This assessment corresponds with a recent study into quality of life with hearing loss called “Better Hearing is Better Living”. This study supports the idea that modern hearing aid technology improves people’s quality of life to a greater extent than shown in previous studies. While it is not possible to determine the degree of the direct relationship, it appears that Signia’s Own Voice Processing (OVP) technology for a natural-sounding own voice leads to talking more in important communication situations, and, in turn, helps lead to this improvement. Recent advances in noise reduction and microphone precision are thought to be the reason for improved experiences in group activities, which are known to be noisy.

A revolution in sound, style, streaming and charging-on-the-go

Across Europe and Japan, approximately 9 out of 10 hearing aid wearers find them useful at work, Shield’s report reveals. Yet despite the clear benefits of hearing aids, there are still large numbers of people with hearing loss who do not wear any hearing aids. One factor could be stigma in relation to hearing loss, which may have declined in recent years but still exists. Even though managers and other colleagues appear to provide more support and encouragement when a person’s hearing loss is known, that person can feel embarrassed or self-consciousness due to their communication difficulties.

Signia has addressed this problem with its new hearing aids, Styletto Connect. They feature cutting-edge audiological solutions such as NarrowFocus technology that ensures the wearer hears what’s important without distracting or uncomfortable background noises. Signia’s unique OVP solution further encourages communication at work and at play by making sure that the wearer’s own voice also sounds natural and familiar. But what sets Styletto Connect apart above all else is their sleek elegant design that makes them look like a cool piece of wearable tech. They offer Bluetooth connectivity for phone calls, music and TV sound. And they are rechargeable with a pocket-sized portable charging case for up to four days’ use free from plugs and cables.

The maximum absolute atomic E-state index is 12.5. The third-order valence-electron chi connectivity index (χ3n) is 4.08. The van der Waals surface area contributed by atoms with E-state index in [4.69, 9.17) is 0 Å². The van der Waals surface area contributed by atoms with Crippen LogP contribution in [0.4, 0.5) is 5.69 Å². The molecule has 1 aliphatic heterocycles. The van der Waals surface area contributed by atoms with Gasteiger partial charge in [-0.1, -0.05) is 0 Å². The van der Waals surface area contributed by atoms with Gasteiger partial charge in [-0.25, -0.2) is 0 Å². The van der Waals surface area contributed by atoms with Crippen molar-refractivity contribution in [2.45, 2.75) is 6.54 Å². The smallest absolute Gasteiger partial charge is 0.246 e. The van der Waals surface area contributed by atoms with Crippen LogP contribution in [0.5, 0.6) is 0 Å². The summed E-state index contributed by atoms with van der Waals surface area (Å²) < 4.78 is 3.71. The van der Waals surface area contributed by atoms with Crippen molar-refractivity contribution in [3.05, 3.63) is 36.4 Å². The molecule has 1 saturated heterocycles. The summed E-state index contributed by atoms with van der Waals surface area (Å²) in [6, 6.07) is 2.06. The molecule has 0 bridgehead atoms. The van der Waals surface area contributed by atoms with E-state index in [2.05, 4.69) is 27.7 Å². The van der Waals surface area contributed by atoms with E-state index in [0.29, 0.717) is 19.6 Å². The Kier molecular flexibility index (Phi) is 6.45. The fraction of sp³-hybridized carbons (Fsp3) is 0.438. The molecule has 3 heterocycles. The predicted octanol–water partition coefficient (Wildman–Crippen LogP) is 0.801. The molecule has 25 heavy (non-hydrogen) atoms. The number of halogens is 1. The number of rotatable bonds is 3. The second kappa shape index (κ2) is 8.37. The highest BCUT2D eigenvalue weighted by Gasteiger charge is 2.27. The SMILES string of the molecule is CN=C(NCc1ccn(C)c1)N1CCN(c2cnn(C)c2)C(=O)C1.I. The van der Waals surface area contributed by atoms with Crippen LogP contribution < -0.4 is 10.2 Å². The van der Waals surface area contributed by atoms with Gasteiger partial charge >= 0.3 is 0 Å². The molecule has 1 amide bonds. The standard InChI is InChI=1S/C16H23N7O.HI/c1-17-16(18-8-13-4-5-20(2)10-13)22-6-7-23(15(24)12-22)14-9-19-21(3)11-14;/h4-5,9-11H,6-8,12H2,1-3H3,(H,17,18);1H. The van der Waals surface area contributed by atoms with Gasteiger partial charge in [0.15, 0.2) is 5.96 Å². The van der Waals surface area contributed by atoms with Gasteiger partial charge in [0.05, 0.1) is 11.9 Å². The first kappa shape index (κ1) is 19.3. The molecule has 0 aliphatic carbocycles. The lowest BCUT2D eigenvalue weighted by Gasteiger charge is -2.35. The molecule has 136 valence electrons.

If you think you or someone you know might have hearing loss, try our free online hearing test or find a hearing care professional in your area with our easy-to-use store locator.

Look out for more interesting facts about hearing loss in the coming weeks and make sure to look at our previous article on Bridget Shield’s findings all about how hearing aids improve quality of life. 


Impact of hearing aids on earnings and income

  • 30% of employed (full or part-time) hearing aid users earn over €40,000 Euros compared with 21% of non-users.
  • 37% of non-users believe that they earn less than their peers, compared with 23% of hearing aid users.
  • The unemployment rate of people with hearing loss aged between 45 and 64 in the USA (8.1%) is approximately twice that of those with hearing aids (4.4%).
  • The use of hearing aids can mitigate the amount of income loss by up to $20,000 US Dollars, depending on the degree of hearing loss.

Source: Shield, B. (2018). Evaluation of the social and economic costs of hearing impairment. A report for Hear-It AISBL.